Sleep Dentistry Can Help. See How

Overcoming dental fears, anxiety and phobias is important for your health

Avoiding the dentist can lead to gum disease and premature tooth loss. It can even affect your overall health. Numerous studies have shown that poor oral health has been linked to conditions such as heart disease and lung infections.

How to overcome dental anxiety

Everyone needs to take care of their teeth, because healthy teeth and gums are important for the health of your whole body. Plus, everyone wants to see that beautiful smile of yours!

Here are few ways to overcome fears of visiting the dentist. Your dentist can tell you about more ways to help you feel comfortable.

1. Talk to us

Talk to the staff, your hygienist or your dentist about how you feel. Tell them about your fears when you set your appointment and when you arrive. Knowing how you feel helps them take better care of you. Plus, acknowledging your fears can help lower your stress level.

2. Set a safe signal

Choose a signal — a wave, a thumbs down sign, a tap on the shoulder — that you can use if you’re feeling uncomfortable and need a break. Being able to control when your dentist or hygienist starts and stops can help reduce your anxiety.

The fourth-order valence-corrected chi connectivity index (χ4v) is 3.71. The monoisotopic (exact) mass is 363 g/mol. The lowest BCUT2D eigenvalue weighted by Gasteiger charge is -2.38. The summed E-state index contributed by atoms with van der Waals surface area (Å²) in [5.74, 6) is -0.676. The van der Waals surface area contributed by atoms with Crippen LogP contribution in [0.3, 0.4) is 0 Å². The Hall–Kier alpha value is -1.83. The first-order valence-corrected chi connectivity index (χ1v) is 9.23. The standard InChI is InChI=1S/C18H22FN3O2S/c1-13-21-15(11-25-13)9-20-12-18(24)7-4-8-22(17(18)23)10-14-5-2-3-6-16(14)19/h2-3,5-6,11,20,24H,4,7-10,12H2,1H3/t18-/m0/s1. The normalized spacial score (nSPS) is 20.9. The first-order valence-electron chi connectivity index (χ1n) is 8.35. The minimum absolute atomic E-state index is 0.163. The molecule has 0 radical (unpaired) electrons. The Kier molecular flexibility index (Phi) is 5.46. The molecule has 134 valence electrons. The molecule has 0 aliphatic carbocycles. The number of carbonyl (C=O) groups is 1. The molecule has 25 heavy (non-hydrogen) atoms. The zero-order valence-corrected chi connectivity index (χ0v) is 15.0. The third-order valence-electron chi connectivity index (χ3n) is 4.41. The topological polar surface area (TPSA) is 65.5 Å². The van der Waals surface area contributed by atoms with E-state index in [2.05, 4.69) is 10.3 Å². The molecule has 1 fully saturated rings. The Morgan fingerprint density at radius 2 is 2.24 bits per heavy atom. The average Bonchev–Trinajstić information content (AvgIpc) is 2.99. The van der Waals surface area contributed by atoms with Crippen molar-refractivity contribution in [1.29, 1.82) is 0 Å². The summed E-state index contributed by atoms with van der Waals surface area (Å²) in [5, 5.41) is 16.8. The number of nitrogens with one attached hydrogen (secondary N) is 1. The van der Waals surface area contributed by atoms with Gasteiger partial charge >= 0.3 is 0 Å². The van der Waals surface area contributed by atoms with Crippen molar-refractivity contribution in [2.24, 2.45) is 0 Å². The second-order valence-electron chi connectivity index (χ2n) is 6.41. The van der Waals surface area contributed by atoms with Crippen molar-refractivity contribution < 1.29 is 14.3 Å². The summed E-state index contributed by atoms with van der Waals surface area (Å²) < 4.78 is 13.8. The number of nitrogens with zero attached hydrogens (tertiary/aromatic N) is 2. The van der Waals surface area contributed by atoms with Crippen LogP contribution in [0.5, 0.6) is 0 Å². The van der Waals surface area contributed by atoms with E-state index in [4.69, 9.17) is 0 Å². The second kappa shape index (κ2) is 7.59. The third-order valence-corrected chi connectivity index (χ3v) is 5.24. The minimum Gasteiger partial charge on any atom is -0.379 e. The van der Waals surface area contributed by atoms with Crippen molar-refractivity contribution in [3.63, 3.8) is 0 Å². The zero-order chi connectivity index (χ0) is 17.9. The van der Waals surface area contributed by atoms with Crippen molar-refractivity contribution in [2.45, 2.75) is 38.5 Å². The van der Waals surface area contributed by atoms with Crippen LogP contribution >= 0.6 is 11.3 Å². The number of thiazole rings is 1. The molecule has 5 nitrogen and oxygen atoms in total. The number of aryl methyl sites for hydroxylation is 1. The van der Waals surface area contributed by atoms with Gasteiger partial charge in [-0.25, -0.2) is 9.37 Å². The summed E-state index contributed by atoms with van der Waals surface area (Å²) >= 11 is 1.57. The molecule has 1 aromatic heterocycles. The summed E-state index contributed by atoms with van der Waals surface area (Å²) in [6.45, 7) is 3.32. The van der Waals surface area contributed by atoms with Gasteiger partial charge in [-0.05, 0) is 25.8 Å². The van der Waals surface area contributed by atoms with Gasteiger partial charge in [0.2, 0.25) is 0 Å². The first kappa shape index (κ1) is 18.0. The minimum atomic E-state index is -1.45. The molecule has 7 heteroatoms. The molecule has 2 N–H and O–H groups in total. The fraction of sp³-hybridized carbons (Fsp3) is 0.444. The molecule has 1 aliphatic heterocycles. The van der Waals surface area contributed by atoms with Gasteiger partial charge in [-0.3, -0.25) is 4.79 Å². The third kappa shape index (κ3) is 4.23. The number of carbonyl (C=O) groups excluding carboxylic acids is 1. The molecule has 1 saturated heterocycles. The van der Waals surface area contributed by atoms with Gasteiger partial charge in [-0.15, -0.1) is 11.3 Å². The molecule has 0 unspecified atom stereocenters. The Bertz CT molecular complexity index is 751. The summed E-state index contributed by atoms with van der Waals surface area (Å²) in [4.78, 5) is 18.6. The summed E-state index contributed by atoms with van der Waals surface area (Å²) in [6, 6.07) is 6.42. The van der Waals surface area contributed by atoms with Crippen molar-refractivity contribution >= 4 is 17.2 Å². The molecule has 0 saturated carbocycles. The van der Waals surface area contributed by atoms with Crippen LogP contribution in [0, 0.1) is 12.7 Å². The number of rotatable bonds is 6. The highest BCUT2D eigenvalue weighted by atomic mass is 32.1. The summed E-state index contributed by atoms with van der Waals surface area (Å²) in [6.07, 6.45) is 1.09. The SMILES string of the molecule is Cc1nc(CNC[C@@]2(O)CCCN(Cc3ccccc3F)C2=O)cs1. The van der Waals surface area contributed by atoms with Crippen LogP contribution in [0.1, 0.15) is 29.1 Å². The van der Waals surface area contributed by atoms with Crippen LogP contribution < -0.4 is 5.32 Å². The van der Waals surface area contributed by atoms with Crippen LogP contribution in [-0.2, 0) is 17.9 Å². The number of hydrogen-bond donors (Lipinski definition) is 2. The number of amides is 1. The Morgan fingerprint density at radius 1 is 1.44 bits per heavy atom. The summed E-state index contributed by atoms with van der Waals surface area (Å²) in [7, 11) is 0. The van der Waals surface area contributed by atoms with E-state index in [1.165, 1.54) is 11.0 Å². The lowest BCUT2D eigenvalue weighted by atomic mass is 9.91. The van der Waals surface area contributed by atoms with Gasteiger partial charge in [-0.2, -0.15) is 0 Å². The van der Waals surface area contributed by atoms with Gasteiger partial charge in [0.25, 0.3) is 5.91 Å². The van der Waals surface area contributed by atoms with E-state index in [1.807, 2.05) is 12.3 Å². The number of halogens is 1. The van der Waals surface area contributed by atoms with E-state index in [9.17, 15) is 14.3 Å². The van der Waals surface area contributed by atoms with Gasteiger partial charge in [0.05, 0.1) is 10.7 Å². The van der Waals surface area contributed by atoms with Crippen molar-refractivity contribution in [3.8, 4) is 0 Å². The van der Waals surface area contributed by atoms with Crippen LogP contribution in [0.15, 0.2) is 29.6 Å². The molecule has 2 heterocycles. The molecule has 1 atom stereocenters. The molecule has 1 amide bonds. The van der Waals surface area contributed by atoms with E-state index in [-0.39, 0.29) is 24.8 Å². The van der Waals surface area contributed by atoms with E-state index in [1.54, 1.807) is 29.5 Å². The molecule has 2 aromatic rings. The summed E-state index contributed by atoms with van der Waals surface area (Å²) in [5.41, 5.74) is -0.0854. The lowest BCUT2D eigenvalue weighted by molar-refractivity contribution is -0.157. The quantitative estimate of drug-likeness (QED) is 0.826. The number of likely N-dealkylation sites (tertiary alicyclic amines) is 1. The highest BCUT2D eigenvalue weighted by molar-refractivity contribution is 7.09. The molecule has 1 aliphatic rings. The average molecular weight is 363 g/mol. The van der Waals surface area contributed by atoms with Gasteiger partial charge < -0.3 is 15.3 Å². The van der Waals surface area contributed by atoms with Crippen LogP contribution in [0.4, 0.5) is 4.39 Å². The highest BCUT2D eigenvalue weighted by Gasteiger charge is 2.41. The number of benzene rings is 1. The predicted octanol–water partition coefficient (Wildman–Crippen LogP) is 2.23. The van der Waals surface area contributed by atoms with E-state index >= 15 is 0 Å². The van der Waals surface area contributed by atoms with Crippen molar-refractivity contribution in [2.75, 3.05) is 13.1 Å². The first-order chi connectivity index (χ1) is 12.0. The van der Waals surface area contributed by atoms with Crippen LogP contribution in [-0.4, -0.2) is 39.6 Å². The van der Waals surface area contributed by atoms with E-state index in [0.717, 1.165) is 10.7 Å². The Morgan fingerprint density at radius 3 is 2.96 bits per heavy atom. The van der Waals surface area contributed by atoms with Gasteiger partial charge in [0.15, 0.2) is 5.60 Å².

3. Breathe!

When we’re tense, we often hold our breath without even realizing it! Holding your breath lowers your oxygen levels and raises your stress level, so let it out and try to stay focused on taking slow, deep breaths. 

4. Do a body check

Are you hands clenched? Your toes curled? Your face all scrunched? Focus on relaxing your muscles from head to toe.

5. Time your appointment

If you schedule your appointment in the middle of a busy workweek, the extra stress will make things worse. Visit on a Saturday or in the evening when you won’t be pressed for time.

Or… you could sleep through your dental procedure

When you talk to your dentist about your anxiety, she may recommend a sedative to help you stay calm. You have a range of options from a mild sedative like laughing gas (nitrous oxide) to a stronger sedative that will put you to sleep.

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Five signs that you may suffer from dental anxiety or phobia

  • Trouble sleeping the night before a dental exam
  • Feeling more and more nervous while you’re in the waiting room
  • Wanting to cry or feeling physically ill just thinking about the dentist
  • Feeling panicked or unable to breathe when you sit in a dentist chair
  • Thinking about a dental tool in your mouth is unbearable
  • You purposefully avoid dental check-ups out of fear